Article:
Crowns

Dental crowns are a discreet way of restoring your smile if you are suffering from damaged, broken or weakened teeth. Not only do they repair damages, they also strengthen your teeth, preventing any further damage. Crowns for teeth are made from a variety of materials, although our Bath dentists recommend porcelain crowns over metal as they are the most natural looking and will blend in with the rest of your teeth.

Generally, ceramic crowns are used for the front of the mouth, while teeth further back may be gold, but more recently manufactured ceramic crowns are strong enough for use anywhere in the mouth and are more natural looking.

Tooth crowns are caps that are each individually crafted to fit perfectly over your existing teeth, for protection, strength and a healthy, natural appearance. Crowns are ideal for damages that do not require a whole replacement, such as cracked teeth or tooth decay and can be fitted on to strengthen and protect it, as well as improve its general appearance. Damaged teeth can be sensitive and painful, and may present a risk of tooth decay, so they need to be fixed as soon as possible.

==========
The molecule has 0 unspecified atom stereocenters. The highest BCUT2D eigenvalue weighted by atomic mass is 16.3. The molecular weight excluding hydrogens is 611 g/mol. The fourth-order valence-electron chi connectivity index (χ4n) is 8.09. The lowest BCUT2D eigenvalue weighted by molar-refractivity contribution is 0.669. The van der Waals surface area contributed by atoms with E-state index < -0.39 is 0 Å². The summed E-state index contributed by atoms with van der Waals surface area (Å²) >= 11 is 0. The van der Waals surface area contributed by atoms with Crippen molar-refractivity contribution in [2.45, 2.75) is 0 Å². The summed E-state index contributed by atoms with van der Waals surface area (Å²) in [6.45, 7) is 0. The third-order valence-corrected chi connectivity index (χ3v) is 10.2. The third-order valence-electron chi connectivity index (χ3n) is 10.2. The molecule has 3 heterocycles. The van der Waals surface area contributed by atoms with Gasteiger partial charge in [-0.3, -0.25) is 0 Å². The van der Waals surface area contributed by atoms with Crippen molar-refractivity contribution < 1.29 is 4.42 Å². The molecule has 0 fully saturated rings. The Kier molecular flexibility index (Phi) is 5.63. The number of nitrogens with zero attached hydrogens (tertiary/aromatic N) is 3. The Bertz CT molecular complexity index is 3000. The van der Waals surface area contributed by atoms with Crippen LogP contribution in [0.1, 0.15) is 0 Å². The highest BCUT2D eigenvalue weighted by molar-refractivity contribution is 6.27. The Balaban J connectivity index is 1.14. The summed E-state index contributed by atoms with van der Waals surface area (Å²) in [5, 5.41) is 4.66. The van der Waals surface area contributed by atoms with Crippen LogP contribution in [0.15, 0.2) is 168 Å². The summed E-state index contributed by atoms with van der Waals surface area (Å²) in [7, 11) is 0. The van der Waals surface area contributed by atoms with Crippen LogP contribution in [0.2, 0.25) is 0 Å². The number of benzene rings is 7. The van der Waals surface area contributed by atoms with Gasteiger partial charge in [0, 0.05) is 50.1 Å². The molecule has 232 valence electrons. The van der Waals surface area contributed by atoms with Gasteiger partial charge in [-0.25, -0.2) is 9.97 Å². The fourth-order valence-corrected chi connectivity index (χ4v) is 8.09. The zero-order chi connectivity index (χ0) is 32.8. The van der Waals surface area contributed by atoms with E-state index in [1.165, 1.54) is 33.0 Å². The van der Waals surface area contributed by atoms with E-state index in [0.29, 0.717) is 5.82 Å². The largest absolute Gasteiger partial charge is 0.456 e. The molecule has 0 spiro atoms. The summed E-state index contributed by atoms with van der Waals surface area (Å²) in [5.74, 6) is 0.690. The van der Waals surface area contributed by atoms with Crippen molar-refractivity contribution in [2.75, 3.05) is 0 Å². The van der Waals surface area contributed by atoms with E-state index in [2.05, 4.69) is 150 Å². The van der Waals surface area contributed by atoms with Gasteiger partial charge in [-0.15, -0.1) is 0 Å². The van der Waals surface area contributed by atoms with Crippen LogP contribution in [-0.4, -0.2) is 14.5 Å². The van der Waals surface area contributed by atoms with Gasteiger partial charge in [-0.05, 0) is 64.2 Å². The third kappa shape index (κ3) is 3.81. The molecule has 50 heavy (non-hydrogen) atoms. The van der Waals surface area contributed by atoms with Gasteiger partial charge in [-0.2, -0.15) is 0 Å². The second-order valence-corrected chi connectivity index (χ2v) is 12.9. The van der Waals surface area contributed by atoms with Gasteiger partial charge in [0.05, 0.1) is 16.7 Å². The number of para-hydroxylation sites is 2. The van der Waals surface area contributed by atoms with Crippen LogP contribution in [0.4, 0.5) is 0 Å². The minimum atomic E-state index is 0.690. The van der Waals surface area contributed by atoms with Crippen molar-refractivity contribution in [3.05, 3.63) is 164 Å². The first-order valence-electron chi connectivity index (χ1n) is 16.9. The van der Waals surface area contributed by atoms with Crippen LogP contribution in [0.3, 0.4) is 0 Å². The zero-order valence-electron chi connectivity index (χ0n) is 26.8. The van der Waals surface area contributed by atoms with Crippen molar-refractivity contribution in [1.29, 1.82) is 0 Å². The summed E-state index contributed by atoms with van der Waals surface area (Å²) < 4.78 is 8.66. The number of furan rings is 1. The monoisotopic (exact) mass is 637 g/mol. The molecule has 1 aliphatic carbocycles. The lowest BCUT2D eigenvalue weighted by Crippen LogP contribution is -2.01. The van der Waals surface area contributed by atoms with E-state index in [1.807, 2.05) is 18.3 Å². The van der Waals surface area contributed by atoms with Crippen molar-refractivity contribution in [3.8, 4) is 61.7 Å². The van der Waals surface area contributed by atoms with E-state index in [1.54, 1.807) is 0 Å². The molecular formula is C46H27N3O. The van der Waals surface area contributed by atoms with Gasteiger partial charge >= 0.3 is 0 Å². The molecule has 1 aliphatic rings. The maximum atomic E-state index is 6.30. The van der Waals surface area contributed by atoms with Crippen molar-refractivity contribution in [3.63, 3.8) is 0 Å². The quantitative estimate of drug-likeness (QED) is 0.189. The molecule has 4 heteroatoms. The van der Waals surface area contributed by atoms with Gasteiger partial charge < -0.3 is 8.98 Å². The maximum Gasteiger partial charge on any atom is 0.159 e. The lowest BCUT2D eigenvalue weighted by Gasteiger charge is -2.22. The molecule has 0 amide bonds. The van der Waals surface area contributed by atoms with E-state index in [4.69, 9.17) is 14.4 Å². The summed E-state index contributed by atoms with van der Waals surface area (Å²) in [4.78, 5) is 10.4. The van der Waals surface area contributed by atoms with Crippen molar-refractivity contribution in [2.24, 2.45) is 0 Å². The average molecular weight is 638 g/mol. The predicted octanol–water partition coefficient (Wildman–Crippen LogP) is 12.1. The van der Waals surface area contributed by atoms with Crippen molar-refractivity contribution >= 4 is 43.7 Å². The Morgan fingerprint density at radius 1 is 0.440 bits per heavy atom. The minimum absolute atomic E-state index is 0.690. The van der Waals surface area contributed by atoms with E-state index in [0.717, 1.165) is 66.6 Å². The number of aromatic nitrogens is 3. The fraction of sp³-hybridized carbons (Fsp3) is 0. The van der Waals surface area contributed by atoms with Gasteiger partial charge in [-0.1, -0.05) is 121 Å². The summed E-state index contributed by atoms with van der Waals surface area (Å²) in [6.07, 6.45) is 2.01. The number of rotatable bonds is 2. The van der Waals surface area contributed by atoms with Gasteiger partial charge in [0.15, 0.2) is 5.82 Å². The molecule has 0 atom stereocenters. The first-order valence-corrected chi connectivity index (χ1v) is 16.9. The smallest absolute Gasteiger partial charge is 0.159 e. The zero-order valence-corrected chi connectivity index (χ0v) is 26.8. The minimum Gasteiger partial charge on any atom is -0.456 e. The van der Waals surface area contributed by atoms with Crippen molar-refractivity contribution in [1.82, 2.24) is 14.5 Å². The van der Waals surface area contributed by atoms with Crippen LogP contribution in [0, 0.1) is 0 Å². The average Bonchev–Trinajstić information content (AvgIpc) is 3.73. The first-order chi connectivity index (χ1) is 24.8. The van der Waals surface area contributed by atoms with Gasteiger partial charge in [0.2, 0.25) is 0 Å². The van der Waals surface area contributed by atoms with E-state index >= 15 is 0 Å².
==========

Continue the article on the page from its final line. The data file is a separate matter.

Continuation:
The tooth might have to be root-filled first – this is sometimes called ‘removing the nerve’. The crown is sometimes held in place by a peg in the root canal if a lot of the tooth is missing.

We use a soft mouldable material to make an exact impression of the tooth that is to be crowned and the nearby teeth. Our dental technician uses the impressions to make the crown the exact size needed.

A temporary crown made of plastic or metal is put over the tooth until the permanent crown is made. You can chew on a temporary crown but it won’t be as strong as the finished one. When the crown is ready, the temporary one is removed and the permanent one put it its place. We will make small adjustments to make sure you can bite comfortably.

Before & After

Benefits:

benefits
  • Natural looking teeth
  • Protection of weakened teeth
  • Improved cosmetic appearance
  • Can reduce the risk of decayed or heavily restored teeth breaking

What are the alternatives: